This question & answer column is for people living with chronic health challenges and their family caregivers, who want to learn to increase the odds of improving their health by learning to live with mastery & wellbeing.
I invite you to post your questions in the comments box below. When I get a certain number of related questions, I pick one that covers them all and I answer that one.
I post to this blog three times per week. Monday posts are relevant published articles. Wednesday posts are interviews—mostly video. Friday posts consist of questions about living better with chronic health challenges, and my answers to them.
Here is today’s question:
QUESTION: Over the years, many people, including myself, have wondered if there is an easy shortcut to getting the benefits of mindfulness practice without doing a daily sitting meditation.
ANSWER: Neurofeedback, also known as EEG biofeedback, has been used to reprogram the brain, providing many of the same results in the brain that could otherwise only be achieved through mindfulness practice. One could possibly argue that if we can reprogram our brains with neurofeedback to resemble the brains of Buddhist monks who meditate for many hours a day, why bother spending our lives engaged in such a difficult and demanding practice as mindfulness?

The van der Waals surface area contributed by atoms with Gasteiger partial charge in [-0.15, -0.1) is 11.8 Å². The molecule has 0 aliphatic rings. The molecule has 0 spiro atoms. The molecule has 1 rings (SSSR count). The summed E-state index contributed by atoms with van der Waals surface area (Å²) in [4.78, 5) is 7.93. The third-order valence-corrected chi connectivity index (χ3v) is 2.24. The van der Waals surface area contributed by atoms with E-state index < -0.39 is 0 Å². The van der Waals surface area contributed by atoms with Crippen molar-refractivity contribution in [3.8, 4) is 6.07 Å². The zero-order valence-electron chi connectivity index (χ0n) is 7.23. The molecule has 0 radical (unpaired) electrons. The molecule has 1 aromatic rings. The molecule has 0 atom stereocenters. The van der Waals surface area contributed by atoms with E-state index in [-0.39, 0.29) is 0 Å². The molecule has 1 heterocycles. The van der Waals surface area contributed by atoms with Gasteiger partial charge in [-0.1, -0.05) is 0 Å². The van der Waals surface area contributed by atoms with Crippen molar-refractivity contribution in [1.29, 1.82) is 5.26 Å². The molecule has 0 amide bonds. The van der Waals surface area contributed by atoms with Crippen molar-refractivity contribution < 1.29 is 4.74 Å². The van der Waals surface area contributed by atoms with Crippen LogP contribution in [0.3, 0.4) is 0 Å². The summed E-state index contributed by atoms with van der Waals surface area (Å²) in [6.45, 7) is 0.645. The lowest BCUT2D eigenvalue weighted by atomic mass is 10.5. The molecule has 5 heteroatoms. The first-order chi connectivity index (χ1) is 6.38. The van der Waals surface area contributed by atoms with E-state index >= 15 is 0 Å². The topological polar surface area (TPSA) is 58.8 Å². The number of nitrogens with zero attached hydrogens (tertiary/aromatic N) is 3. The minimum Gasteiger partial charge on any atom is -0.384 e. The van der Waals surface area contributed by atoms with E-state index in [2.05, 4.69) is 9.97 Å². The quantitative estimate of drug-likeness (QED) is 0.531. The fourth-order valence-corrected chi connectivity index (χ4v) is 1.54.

Although it is possible to achieve some of the same positive changes in the brain through neurofeedback, one of the most profound benefits of mindfulness practice cannot be achieved with neurofeedback. The insight aspect, found in insight meditation (aka vipassana) is mostly absent from neurofeedback. Unlike neurofeedback, which is a collection of techniques and protocols, mindfulness is a way of approaching the whole of life; it is a way of being.
This website is offered as a free public service, supplying information that has been found helpful to certain people living with chronic health challenges. No treatment is offered on this website. The advice is general, and may or may not apply to your individual situation, and is not a substitute for psychotherapy or medical treatment.
What questions do you have about how to live better with chronic health challenges that are related to the relationship between states of mind and health? Just scroll down and type your question in the comment box. I will post a reply to your comment, but your question may not appear in this column.